The next 15 years will witness the transformation of North Korea and resulting elimination of military tensions on the peninsula. No, this is not our rosy assessment of Northeast Asian politics or the reformist goals of Kim Jong Un. It was the verbatim prediction of the senior-most officials in the U.S. intelligence community -- 15 years ago. Needless to say, the Stalinist regime, though hardly the picture of health, remains untransformed. In fact, Pyongyang has since tested nuclear weapons, and relations between North and South show little sign of improving; military tensions are high.
One suspects the analysts who wrote that line regret it. But the truth is that prediction is hard, often impossible. Academic research suggests that predicting events five years into the future is so difficult that most experts perform only marginally better than dart-throwing chimps. Now imagine trying to predict over spans of 15 to 20 years. Sisyphus arguably had it easier. But that has not deterred the intelligence community from trying; that is its job.
Starting with the 1997 release of Global Trends 2010 -- the report that featured the North Korea prediction -- the National Intelligence Council (NIC) has repeatedly tried to predict the trajectories of world politics over a 15-to-20-year period. These predictions run the gamut from a 1997 prediction that Saddam Hussein would no longer rule Iraq by 2010 to the more generic prediction of global multipolarity by 2025 in the most recent report. These predictions are the product of hard work by talented analysts who work under political pressures and intellectual constraints. And, in any case, we are skeptical how much better than chance it is possible for anyone to do in forecasting 15 to 20 years into the future.
That said, when we look at these reports in light of recent research on expert judgment, we cannot help wondering whether there are not ways of doing a better job -- of assigning more explicit, testable, and accurate probabilities to possible futures. Improving batting averages by even small margins means the difference between runner-ups and World Series winners -- and improving the accuracy of probability judgments by small margins could significantly contribute to U.S. national security.
How Have They Done So Far?
The original Global Trends report came out of a series of conferences held by the NIC and the Institute for National Strategic Studies at National Defense University. The idea was to "describe and assess major features of the political world as they will appear in the year 2010." The report self-consciously focused on what it called evolutionary changes in world politics, positing that truly disruptive changes are too rare and difficult to predict. Three more reports, Global Trends 2015, Global Trends 2020, and Global Trends 2025 followed. The NIC is now finalizing Global Trends 2030, which will be released later this year.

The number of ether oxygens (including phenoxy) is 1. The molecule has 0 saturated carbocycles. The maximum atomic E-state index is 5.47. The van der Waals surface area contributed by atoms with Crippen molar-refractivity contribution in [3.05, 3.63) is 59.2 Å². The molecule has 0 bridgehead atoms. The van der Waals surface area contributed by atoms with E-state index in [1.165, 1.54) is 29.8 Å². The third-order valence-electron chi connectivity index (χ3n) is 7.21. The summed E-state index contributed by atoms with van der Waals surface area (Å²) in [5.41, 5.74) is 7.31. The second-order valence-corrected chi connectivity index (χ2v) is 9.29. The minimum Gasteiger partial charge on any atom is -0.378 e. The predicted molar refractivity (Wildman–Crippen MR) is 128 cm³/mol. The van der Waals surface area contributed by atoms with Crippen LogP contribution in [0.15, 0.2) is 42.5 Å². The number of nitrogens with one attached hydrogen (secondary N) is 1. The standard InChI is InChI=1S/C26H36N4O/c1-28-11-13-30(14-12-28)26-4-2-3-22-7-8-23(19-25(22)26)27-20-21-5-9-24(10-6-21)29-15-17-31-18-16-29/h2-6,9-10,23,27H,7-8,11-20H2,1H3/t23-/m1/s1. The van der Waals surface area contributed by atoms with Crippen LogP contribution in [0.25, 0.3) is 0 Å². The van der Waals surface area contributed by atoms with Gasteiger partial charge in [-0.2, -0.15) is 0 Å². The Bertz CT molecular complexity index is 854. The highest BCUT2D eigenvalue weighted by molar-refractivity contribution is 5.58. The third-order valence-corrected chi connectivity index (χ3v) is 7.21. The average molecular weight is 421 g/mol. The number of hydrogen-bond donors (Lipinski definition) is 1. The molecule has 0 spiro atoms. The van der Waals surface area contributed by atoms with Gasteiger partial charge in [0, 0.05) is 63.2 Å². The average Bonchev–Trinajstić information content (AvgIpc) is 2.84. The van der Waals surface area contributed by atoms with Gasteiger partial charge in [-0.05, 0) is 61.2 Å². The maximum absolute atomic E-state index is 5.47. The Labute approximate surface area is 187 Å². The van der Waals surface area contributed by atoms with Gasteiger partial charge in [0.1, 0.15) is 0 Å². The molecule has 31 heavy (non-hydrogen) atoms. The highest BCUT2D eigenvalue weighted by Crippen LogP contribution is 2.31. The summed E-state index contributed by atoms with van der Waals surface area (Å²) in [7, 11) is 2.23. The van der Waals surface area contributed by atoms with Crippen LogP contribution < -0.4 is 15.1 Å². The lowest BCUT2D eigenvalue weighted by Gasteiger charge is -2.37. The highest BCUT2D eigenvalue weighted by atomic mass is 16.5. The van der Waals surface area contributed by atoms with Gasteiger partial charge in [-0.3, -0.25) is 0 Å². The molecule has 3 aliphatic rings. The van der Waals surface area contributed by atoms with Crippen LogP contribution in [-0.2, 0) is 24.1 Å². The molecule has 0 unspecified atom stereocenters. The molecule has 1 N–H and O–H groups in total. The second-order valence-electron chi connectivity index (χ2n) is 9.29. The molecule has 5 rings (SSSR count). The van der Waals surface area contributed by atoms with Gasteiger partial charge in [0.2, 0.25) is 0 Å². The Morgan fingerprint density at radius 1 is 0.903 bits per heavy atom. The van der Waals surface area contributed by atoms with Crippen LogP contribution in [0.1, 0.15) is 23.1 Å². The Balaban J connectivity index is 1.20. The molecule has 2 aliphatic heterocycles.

There are several potential grounds for criticizing Global Trends reports. The reports almost inevitably fall into the trap of treating the conventional wisdom of the present as the blueprint for the future 15 to 20 years down the road. Many things the early reports get right, such as the continued integration of Western Europe, were already unfolding in 1997. Similarly, predicting that "some states will fail to meet the basic requirements that bind citizens to their government" or that information technology will have a large impact on politics was hardly going out on a limb.
Looking carefully at the first two Global Trends reports reveals how the reports have struggled to make accurate non-obvious predictions of big-picture trends. (It is harder to assess Global Trends 2020 and 2025 because we are still so far away.) There are some things the Global Trends reports got right, like Saddam Hussein leaving office before 2010, but many others they missed. Consider how the reports treat the rise of China. Global Trends 2010 predicted that "While China has the potential to become the region's dominant military power, it is beset by significant internal problems that in our judgment will preclude it from becoming so during this time frame." The report then goes on to predict the present (circa 1997): offering a thoughtful analysis of the large internal problems facing the Chinese government. Global Trends 2015, published in December 2000, contained similar statements. What can we make of this? On the one hand, both reports were technically correct. Yet it was not until Global Trends 2020, written in 2004, that the report fully embraced the key trend: the notion of a rising China, which by that time was simply predicting the present.
Global Trends 2010 and Global Trends 2015, the two reports written before the 9/11 attacks, also underplay the threat of terrorism. Global Trends 2015 includes a paragraph on the risk to the United States in a laundry list of threats, but neither report references al Qaeda or comes close to predicting the events of the last 11 years.
The reports also engage in extensive hedging. For every prediction, there is a caveat. The reports lean heavily on words such as "could," "possibly," and "maybe." The lead-in to Global Trends 2025 uses "could" nine times in two pages, and the report as a whole uses the word a whopping 220 times. The report also uses "maybe" 36 times. Global Trends 2020 uses "could" 110 times. Add all of the caveats and conditionals, and a harsh critic might conclude that these reports are saying no more than that there is a possibility that something could happen at some point -- and it might have a big effect.